Wednesday, March 20, 7:00 pm, at Boswell:
Chip Duncan, author of Inspiring Change: The Photographic Journey of Chip Duncan

Photographer, filmmaker, and author Chip Duncan presents Inspiring Change, a collection of photojournalism that captures images of people and places across the world. Cosponsored by NŌ Studios.

During the past decade, Duncan has conducted numerous visits to Afghanistan, Kenya, Colombia, Peru, and Ethiopia as well as journeys to India, Ghana, Pakistan, and Haiti. The people he’s encountered and photographed offer a rare and positive glimpse into the beauty of each individual nation and the unique cultures and faiths around the world.

Chip Duncan is author of the story collection Half a Reason to Die and Enough to Go Around: Searching for Hope in Afghanistan, Pakistan, and Darfur, a book of photo essays. He’s also produced documentary films and series such as The Reagan Presidency, The Life & Death of Glaciers, and Mystic Lands, among others.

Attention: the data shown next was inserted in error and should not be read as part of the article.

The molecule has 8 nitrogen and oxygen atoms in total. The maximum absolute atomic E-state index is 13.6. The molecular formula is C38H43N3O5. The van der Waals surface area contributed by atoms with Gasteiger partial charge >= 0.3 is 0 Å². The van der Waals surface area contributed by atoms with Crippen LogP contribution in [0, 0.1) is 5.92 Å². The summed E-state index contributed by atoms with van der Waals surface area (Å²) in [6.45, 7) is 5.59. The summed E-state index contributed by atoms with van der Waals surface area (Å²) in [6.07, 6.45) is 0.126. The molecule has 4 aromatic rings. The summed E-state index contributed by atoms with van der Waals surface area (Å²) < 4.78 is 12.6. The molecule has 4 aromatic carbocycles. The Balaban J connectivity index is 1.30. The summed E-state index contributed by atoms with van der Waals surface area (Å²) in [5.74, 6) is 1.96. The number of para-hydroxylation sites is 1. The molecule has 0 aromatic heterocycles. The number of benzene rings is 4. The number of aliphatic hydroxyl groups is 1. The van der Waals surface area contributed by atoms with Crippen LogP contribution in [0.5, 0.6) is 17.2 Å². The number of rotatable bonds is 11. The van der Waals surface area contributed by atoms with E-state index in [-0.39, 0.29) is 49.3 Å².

Thursday, March 21, 6:30 pm, at Boswell: A YA, Boswell! Event with Tricia Levenseller, author of Warrior of the Wild and Alexandra Christo, author of To Kill a Kingdom

Boswell is pleased to host a fantastic evening of YA fantasy with Tricia Levenseller (at left), author of Daughter of the Pirate King, and debut YA novelist Alexandra Christo, for a conversation with bookseller/librarian Kelli O’Malley. This conversation will enchant adults and teens 13+.